In the third estimate of real GDP growth for the fourth quarter of 2014 the Bureau of Economic Analysis (BEA) reported a seasonally adjusted annual rate of 2.2%, unchanged from the second estimate. The composition of growth changed marginally, but the overall performance of the economy in the fourth quarter was unchanged. Upward revisions to personal consumption expenditures (PCE), residential fixed investment (RFI) and exports were offset by downward revisions to business fixed investment and government spending, as well as higher imports (which subtract from GDP growth) and a negative impact from inventory adjustment. GDP grew at an annual rate of 5.0% in the third quarter and 4.6% in the second quarter.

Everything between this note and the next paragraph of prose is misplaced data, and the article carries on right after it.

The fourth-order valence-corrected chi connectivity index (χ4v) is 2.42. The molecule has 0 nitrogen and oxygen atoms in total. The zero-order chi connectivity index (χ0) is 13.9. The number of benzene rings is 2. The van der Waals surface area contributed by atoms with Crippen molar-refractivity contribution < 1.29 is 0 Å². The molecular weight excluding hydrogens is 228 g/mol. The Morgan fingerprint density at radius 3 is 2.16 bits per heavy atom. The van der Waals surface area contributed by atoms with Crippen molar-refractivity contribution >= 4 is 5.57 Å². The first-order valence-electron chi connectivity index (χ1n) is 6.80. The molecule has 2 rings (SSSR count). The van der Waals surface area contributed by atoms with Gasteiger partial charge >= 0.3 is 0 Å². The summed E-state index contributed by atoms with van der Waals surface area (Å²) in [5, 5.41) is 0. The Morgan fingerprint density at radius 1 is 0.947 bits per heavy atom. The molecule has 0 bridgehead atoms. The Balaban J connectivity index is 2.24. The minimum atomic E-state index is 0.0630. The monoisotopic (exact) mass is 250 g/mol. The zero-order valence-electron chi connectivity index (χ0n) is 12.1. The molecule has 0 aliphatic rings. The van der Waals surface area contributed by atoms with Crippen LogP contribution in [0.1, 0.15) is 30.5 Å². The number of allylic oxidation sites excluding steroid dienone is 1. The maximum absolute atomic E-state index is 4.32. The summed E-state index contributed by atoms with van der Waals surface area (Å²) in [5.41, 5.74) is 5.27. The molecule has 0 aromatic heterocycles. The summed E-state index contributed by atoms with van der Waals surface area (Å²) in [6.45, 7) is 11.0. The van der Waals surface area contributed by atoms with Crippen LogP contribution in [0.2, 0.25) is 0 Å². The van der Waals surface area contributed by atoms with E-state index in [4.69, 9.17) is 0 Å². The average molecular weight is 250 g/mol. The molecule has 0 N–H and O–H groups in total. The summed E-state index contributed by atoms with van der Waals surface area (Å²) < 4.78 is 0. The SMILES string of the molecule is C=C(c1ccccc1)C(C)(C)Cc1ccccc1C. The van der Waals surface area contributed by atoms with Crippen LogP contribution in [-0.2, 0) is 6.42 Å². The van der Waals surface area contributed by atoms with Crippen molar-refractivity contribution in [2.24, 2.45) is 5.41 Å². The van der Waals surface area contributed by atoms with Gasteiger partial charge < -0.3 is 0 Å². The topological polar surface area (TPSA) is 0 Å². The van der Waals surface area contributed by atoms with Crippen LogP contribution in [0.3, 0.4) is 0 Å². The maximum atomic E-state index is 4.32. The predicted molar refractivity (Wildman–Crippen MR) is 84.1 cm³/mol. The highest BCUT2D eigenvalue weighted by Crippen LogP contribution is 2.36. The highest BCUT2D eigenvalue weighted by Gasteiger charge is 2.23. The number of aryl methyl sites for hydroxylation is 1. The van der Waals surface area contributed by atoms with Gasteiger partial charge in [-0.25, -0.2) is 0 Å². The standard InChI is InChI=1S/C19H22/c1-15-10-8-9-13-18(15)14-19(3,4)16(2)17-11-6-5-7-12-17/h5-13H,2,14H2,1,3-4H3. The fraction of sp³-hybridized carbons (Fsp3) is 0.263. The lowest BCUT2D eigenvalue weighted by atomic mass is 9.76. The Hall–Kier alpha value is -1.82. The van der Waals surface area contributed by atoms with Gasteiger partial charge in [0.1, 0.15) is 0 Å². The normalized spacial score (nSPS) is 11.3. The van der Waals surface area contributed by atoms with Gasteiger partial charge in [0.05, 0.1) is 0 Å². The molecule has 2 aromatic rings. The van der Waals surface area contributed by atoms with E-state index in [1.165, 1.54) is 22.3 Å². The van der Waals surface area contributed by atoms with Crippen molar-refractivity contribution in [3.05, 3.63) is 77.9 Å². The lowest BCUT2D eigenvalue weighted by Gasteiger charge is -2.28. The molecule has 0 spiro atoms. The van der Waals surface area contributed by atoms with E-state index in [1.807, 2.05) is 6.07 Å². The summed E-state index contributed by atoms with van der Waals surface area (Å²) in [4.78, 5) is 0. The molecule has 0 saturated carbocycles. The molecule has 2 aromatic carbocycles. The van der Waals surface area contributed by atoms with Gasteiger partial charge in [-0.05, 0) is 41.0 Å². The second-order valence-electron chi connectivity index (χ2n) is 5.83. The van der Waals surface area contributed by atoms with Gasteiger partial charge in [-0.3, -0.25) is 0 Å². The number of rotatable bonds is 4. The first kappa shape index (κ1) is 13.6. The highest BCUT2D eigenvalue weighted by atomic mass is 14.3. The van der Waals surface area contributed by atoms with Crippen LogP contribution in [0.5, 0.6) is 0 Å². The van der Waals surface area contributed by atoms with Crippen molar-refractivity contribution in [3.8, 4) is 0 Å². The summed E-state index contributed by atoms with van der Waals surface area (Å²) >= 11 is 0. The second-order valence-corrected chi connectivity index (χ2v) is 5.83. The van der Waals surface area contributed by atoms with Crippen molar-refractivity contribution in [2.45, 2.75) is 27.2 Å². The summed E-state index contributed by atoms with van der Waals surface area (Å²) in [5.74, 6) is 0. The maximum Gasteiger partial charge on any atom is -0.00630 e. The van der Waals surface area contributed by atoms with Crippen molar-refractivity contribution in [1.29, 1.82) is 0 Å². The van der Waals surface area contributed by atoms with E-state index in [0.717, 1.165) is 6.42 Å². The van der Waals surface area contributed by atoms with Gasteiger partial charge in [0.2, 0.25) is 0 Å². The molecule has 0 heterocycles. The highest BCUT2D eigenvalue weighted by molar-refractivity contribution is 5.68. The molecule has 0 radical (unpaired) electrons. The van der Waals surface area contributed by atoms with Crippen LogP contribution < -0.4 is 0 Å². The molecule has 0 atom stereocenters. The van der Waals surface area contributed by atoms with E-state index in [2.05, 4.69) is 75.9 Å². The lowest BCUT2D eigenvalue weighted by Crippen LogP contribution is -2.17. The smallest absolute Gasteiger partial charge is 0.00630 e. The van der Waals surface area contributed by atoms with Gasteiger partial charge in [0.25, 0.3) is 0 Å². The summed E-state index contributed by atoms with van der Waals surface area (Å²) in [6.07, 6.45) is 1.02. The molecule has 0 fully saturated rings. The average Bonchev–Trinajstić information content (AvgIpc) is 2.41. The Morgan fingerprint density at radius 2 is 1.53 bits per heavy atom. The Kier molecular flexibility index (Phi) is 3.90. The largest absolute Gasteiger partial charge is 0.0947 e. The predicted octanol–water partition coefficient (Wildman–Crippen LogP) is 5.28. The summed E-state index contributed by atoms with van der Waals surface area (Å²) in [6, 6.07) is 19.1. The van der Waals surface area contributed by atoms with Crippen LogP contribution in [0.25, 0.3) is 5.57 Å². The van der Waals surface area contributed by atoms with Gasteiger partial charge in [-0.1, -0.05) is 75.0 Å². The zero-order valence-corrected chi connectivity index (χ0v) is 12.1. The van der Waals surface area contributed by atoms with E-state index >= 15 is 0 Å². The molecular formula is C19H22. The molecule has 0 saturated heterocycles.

While disappointing in comparison to growth in recent quarters this is not a bad report. Growth in PCE, which accounts for 65%-70% of GDP, has accelerated all year. Business fixed investment remains robust and growth in RFI is expected to accelerate based on an improving housing market. Collapsing oil prices have increased consumer purchasing power, which should sustain strength in PCE going forward. An important consideration going forward will be the drag on growth from net exports based on a strong dollar. We expect GDP growth to accelerate in 2015 reaching 3% for the year for the first time since the recession ended in 2009.